Legislative in Lebanon: the diaspora has hope, but has no illusions

Jad El Tal, 25, proudly shows his thumb still stained with purple ink to the camera of his computer, proof that he went to vote last Sunday.

I had the privilege of votinglaunches the Torontonian.

It is only the second time, since 2018, that Lebanese living abroad, like him, have been allowed to vote in their country’s legislative elections.

Jad El Tal thinks it’s more important than ever for the Lebanese to make their voices heard. These are indeed the first elections since the economic slump in which Lebanon was plunged, the popular uprising of 2019, the deadly double explosion at the port of Beirut in August 2020 and the COVID-19 pandemic.

My heart is broken. […] When I go back to Lebanon, and I have the chance to go back there twice a year, I see that there is a lot of despair among the population and the young people. There is a lot of contempt. I hope this will encourage them to go and votehe said.

Jad El Tal shows his ink-stained thumb.

Jad El Tal of Toronto hopes his fellow Lebanese will turn out to vote in large numbers.

Photo: Radio-Canada

Encouraged by civil society organizations and Lebanese activists from all over the world, more than 225,000 Lebanese living abroad have registered to vote in the legislative elections this year, almost three times more than in 2018, according to the think tank Arab Reform Initiatives.

This is the case of Sabine El Hayek, a teacher from Oakville, near Toronto, who went to vote for the first time in her life on Sunday. Arriving in Canada four years ago, she explains that she has long supported one of the country’s traditional parties. Last week, however, she decided to give her vote to a newcomer.

There, the stake is really important. We have to do something. You can’t make the same mistakes over and over again. […] We’ve been voting for the same people for years and it doesn’t workshe explains.

We want to see a state, a state that is being built. »

A quote from Sabine El Hayek

A difficult system to change

Although he hopes that the political and economic situation will improve in Lebanon, Jad El Tal has no illusions. The revolution, he says, does not happen in a day or in a single election.

He hopes that the new opposition parties will succeed in winning between 5 and 10 seats in parliament, which would give them enough leverage, he believes, to enable them to build political coalitions.

I hope this will make it possible to create cracks in the system so that we can have a Lebanon that truly represents the population within 5, 10, 15 or 20 years.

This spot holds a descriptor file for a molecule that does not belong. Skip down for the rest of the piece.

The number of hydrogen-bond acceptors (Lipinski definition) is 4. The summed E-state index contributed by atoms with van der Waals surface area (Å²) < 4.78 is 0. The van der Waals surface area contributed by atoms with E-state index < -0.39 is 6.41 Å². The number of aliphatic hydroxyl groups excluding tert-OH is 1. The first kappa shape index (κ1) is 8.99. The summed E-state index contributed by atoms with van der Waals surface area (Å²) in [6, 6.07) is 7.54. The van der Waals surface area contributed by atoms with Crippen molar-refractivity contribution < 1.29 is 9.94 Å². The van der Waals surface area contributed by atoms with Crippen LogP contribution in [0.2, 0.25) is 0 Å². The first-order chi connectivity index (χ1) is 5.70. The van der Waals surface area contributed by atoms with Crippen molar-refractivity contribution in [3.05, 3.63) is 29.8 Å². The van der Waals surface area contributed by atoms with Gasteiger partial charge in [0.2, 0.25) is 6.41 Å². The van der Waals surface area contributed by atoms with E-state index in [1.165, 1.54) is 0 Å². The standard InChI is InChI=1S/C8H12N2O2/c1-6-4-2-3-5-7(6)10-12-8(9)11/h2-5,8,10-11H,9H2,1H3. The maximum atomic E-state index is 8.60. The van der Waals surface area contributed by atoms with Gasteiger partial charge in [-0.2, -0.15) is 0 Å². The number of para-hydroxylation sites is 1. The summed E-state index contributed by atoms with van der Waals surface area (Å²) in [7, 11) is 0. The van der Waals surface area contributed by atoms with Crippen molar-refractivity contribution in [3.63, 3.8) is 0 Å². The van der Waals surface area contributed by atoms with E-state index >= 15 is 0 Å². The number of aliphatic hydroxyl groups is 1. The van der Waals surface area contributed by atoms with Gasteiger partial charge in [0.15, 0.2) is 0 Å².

Women and men raising one arm in the air.

Protesters reciting the Lebanese national anthem during a ceremony in tribute to the victims of the gigantic explosions that occurred on August 4, 2020 in Beirut.

Photo: Getty Images / PATRICK BAZ

The assistant professor at the Norman Paterson School of International Affairs at Carleton University Lama Mourad, agrees.

Political change is possible, but it is clear that the obstacles facing new political actors in Lebanon are major. In the best of scenarios, there is the hope of having some new actors in parliament. It will not be a huge change, but the idea is to make the political class realize that the population wants changeshe explains.

When hope crumbles

Hamsa Diab Farhat, co-founder of the campaign Lebanon Strongset up following the explosion in the port of Beirut, includes his compatriots who will not vote.

It’s very difficult to keep hope because it’s always the same politicians and the same leaders, but hope is importantshe says.

His sister-in-law, Miriam Farhat, admits having never voted in her country of origin.

Every election they say they want change, but it’s always the same. […] My parents fled the civil war and until today they cannot return to live there. They are old and there is no electricity there, earning a living is difficultshe explains.

Jad El Tal with Beirut and the sea behind him.

Jad El Tal in Lebanon in December 2021.

Photo: Provided by Jad El Tal

Some people are so tired of all this and politics that they don’t want [aller voter]. My message to them is: please go vote because it matters.says for his part Jad El Tal.


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